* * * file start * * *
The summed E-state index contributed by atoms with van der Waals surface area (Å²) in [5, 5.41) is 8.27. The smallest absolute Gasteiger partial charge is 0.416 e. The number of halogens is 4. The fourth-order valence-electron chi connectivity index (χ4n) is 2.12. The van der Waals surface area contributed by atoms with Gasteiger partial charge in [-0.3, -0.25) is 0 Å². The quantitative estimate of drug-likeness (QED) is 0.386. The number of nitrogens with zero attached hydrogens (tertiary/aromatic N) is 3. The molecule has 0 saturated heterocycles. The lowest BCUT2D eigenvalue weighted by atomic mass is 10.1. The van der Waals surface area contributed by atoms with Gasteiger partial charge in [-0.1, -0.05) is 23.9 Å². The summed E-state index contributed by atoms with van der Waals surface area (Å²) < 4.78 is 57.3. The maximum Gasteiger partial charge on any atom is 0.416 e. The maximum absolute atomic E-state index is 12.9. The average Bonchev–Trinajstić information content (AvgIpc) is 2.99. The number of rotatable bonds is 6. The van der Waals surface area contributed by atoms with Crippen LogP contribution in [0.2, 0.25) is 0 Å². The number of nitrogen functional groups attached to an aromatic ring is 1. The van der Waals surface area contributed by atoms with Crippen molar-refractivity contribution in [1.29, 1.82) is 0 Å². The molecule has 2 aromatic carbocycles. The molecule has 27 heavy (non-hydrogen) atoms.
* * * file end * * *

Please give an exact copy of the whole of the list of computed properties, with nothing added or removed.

The summed E-state index contributed by atoms with van der Waals surface area (Å²) in [5, 5.41) is 8.27. The smallest absolute Gasteiger partial charge is 0.416 e. The number of halogens is 4. The fourth-order valence-electron chi connectivity index (χ4n) is 2.12. The van der Waals surface area contributed by atoms with Gasteiger partial charge in [-0.3, -0.25) is 0 Å². The quantitative estimate of drug-likeness (QED) is 0.386. The number of nitrogens with zero attached hydrogens (tertiary/aromatic N) is 3. The molecule has 0 saturated heterocycles. The lowest BCUT2D eigenvalue weighted by atomic mass is 10.1. The van der Waals surface area contributed by atoms with Gasteiger partial charge in [-0.1, -0.05) is 23.9 Å². The summed E-state index contributed by atoms with van der Waals surface area (Å²) < 4.78 is 57.3. The maximum Gasteiger partial charge on any atom is 0.416 e. The maximum absolute atomic E-state index is 12.9. The average Bonchev–Trinajstić information content (AvgIpc) is 2.99. The number of rotatable bonds is 6. The van der Waals surface area contributed by atoms with Crippen LogP contribution in [0.2, 0.25) is 0 Å². The number of nitrogen functional groups attached to an aromatic ring is 1. The van der Waals surface area contributed by atoms with Crippen molar-refractivity contribution in [1.29, 1.82) is 0 Å². The molecule has 2 aromatic carbocycles. The molecule has 27 heavy (non-hydrogen) atoms.